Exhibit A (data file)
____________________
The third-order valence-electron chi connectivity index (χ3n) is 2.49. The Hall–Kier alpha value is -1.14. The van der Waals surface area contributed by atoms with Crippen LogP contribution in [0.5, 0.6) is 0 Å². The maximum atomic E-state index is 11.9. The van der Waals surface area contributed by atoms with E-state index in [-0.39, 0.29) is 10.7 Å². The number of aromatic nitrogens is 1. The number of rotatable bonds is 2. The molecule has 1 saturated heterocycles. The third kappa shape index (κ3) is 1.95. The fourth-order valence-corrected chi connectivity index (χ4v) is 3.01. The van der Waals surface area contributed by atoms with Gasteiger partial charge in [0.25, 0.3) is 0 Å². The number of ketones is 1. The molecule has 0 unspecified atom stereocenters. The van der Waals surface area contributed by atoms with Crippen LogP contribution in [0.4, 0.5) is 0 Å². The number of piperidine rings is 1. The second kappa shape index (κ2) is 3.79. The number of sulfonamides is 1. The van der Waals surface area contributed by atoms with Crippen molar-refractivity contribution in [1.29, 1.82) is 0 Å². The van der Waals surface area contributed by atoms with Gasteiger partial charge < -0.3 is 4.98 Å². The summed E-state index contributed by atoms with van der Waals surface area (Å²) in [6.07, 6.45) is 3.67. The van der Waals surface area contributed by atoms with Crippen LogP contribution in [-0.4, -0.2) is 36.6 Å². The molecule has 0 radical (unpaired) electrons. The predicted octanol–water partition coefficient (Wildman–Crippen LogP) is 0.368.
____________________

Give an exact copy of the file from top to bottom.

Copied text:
The third-order valence-electron chi connectivity index (χ3n) is 2.49. The Hall–Kier alpha value is -1.14. The van der Waals surface area contributed by atoms with Crippen LogP contribution in [0.5, 0.6) is 0 Å². The maximum atomic E-state index is 11.9. The van der Waals surface area contributed by atoms with E-state index in [-0.39, 0.29) is 10.7 Å². The number of aromatic nitrogens is 1. The number of rotatable bonds is 2. The molecule has 1 saturated heterocycles. The third kappa shape index (κ3) is 1.95. The fourth-order valence-corrected chi connectivity index (χ4v) is 3.01. The van der Waals surface area contributed by atoms with Gasteiger partial charge in [0.25, 0.3) is 0 Å². The number of ketones is 1. The molecule has 0 unspecified atom stereocenters. The van der Waals surface area contributed by atoms with Crippen LogP contribution in [0.4, 0.5) is 0 Å². The number of piperidine rings is 1. The second kappa shape index (κ2) is 3.79. The number of sulfonamides is 1. The van der Waals surface area contributed by atoms with Crippen molar-refractivity contribution in [1.29, 1.82) is 0 Å². The van der Waals surface area contributed by atoms with Gasteiger partial charge < -0.3 is 4.98 Å². The summed E-state index contributed by atoms with van der Waals surface area (Å²) in [6.07, 6.45) is 3.67. The van der Waals surface area contributed by atoms with Crippen LogP contribution in [-0.4, -0.2) is 36.6 Å². The molecule has 0 radical (unpaired) electrons. The predicted octanol–water partition coefficient (Wildman–Crippen LogP) is 0.368.